The company is also working towards entering the nutrition, health and well-being segment. "ITC's growing presence in agriculture, food and personal care products is enabling a synergy of R&D capabilities to deliver future products aimed at nutrition, health and well-being", Deveshwar said.
He said recognising the special attention needed to tackle common health disorders in the country, several long term research platforms had been designed to create unique interventions. This, he said, would attempt to address problems of cardio-vascular health, cognition and diabetes. Deveshwar said the company had built a state-of-the art R&D centre at Bangalore which would provide the required platform to deliver such future products.
Aiming to become the number one FMCG player in the country (barring cigarettes), Deveshwar said the company was eyeing a topline of around Rs 15,000 crore over the next five to seven years from this new line of business.
"ITC is making an audacious campaign to build Indian brands", he said. ITC's segment revenue from non-cigarette FMCG business had already crossed Rs 5500 crore, he noted. Referring to Wimco, which was acquired by the company in 2005, he said the land of the closed factories at Maharashtra and Chennai would be utilised by converting them into food parks. On export of food products by ITC, Deveshwar said that Aashirwaad' brand atta was being exported to New Zealand, Australia, US and Canada.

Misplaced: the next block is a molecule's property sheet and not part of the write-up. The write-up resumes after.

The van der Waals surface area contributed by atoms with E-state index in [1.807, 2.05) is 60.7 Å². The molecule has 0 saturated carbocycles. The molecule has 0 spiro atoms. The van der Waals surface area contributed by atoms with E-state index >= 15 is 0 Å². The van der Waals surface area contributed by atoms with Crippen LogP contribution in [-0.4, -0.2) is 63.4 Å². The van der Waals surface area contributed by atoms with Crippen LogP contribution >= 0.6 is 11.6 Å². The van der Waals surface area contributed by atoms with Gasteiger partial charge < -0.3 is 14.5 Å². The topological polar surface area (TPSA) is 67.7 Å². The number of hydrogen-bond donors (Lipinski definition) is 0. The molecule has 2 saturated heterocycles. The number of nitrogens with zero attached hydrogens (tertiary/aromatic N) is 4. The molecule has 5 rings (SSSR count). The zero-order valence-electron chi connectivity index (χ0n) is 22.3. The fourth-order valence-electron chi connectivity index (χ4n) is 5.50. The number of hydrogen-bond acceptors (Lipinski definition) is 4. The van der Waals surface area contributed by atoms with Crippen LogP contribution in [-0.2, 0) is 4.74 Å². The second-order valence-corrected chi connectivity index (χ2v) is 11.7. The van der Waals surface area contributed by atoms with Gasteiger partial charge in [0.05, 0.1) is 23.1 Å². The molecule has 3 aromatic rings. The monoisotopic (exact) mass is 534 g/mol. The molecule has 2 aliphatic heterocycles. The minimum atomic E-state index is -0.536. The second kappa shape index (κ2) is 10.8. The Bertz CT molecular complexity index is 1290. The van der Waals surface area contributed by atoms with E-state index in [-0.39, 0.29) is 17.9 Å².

But the government had imposed restrictions on such exports for ensuring food security in wheat-based products, he said. He said that the company had suggested that value-added exports of food products should never be stopped but can come with some obligation imposed on the company to import equivalent amount of wheat into the country.
Deveshwar said the suggestion was receiving a favourable attention from the government. Regarding the Nepal subsidiary, he said it was the number one company in that country in terms of size and employees.